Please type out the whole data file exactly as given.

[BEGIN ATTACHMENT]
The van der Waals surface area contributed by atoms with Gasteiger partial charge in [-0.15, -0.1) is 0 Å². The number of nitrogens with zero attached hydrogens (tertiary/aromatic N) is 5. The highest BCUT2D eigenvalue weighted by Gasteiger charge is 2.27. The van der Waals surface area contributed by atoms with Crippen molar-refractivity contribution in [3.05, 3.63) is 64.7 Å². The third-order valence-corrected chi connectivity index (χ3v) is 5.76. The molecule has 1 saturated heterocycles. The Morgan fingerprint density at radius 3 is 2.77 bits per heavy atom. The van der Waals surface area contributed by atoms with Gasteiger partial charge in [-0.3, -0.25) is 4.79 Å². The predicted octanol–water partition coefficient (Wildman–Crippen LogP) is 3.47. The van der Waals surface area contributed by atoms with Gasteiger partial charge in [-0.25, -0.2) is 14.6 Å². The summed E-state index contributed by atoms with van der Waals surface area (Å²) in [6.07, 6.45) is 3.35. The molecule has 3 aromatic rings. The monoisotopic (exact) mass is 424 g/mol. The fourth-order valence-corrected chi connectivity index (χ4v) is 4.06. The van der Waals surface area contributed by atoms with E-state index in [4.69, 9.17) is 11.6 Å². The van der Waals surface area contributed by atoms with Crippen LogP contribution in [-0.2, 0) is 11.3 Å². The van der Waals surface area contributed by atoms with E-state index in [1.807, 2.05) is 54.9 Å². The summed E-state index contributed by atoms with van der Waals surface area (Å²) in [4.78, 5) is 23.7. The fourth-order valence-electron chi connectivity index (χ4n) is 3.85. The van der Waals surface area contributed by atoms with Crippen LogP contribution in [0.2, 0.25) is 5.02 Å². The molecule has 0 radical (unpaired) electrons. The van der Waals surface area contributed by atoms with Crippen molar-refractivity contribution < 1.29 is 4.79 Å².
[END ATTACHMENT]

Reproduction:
The van der Waals surface area contributed by atoms with Gasteiger partial charge in [-0.15, -0.1) is 0 Å². The number of nitrogens with zero attached hydrogens (tertiary/aromatic N) is 5. The highest BCUT2D eigenvalue weighted by Gasteiger charge is 2.27. The van der Waals surface area contributed by atoms with Crippen molar-refractivity contribution in [3.05, 3.63) is 64.7 Å². The third-order valence-corrected chi connectivity index (χ3v) is 5.76. The molecule has 1 saturated heterocycles. The Morgan fingerprint density at radius 3 is 2.77 bits per heavy atom. The van der Waals surface area contributed by atoms with Gasteiger partial charge in [-0.3, -0.25) is 4.79 Å². The predicted octanol–water partition coefficient (Wildman–Crippen LogP) is 3.47. The van der Waals surface area contributed by atoms with Gasteiger partial charge in [-0.25, -0.2) is 14.6 Å². The summed E-state index contributed by atoms with van der Waals surface area (Å²) in [6.07, 6.45) is 3.35. The molecule has 3 aromatic rings. The monoisotopic (exact) mass is 424 g/mol. The fourth-order valence-corrected chi connectivity index (χ4v) is 4.06. The van der Waals surface area contributed by atoms with E-state index in [4.69, 9.17) is 11.6 Å². The van der Waals surface area contributed by atoms with Crippen LogP contribution in [-0.2, 0) is 11.3 Å². The van der Waals surface area contributed by atoms with E-state index in [1.807, 2.05) is 54.9 Å². The summed E-state index contributed by atoms with van der Waals surface area (Å²) in [4.78, 5) is 23.7. The fourth-order valence-electron chi connectivity index (χ4n) is 3.85. The van der Waals surface area contributed by atoms with Crippen LogP contribution in [0.2, 0.25) is 5.02 Å². The molecule has 0 radical (unpaired) electrons. The van der Waals surface area contributed by atoms with Crippen molar-refractivity contribution < 1.29 is 4.79 Å².